Here, Murray recognizes that Cleveland’s defense isn’t set. Davis Bertans goes into lead blocker mode, shielding off Jae Crowder instead of setting a normal pick (likely followed by popping out). This may shock you, but Isaiah Thomas does not have ideal positioning here. The middle is wide open, and Murray graciously takes the opening, capping things off with an easy finish.
Later in the game, Murray and LaMarcus Aldridge go into their two-man dance against Thomas and Kevin Love. Murray chills until Cleveland shows ICE coverage. Recognizing that, he drives hard to his left, easily beating Thomas off the bounce and forcing Love to commit to him. That leaves Aldridge open on the pop. Murray makes the easy pass, and Aldridge drains the leaping free throw.
Neither of those plays are worthy of SportsCenter love, but they get the job done. Murray used his size, athleticism, and vision to make the best available play.
Murray’s ability to make the right read against ICE and drop coverage is a necessary part of his development. He’s shown just enough craft to be able to create shots for his big men, whether they roll to the rim or pop out for the jumper.
His best assist from the Utah game came in the third quarter. The Jazz showed an ICE look, and Murray manipulated the coverage with the savvy of a 10-year pro:
An issue for Murray, at least right now, is that he doesn’t impose his will very often. There’s a line to walk between taking what the defense gives you, and settling for what’s available because you’re limited. Murray is young and has plenty of upside, but he currently falls on the wrong side of that line.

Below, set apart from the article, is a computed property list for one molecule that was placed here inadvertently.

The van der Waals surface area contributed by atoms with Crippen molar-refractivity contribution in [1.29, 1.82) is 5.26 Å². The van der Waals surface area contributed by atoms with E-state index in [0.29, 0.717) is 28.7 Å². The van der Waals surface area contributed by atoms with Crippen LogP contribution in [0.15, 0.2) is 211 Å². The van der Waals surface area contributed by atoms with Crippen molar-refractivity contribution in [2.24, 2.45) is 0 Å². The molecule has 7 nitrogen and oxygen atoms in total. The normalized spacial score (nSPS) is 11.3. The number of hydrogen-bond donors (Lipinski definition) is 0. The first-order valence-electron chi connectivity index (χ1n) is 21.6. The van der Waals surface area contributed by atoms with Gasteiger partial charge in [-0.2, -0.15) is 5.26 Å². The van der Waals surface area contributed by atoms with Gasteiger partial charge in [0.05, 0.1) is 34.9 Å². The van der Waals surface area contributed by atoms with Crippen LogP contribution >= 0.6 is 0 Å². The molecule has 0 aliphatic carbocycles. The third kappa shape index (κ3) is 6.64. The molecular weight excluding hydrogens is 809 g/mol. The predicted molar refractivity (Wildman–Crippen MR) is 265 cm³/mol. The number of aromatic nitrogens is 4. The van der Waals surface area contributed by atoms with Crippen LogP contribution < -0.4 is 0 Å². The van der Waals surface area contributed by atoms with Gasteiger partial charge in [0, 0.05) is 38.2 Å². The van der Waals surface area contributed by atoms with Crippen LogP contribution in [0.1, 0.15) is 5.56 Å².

A cursory look at his Synergy page should induce a gulp, or at least a sigh. He’s generating 0.772 points per possession as an offensive player, placing him in the 12th percentile. Once you factor in assists, that number bumps up to 1.154 points per possession, which ranks in the 38th percentile. He grades out as “below average” in transition and as the pick-and-roll ball-handler, he’s been a “poor” isolation scorer and spot-up shooter.
The next step in Murray’s development is developing some consistency with his mid-range jumper. That’s an odd request in today’s three-point-heavy NBA, but with the way teams dip under screens against him, he has to make them pay from the in-between area at the very least. He had the jumper cooking against Denver on Tuesday night. That’s a positive on its own, but look at how much space Denver gave him.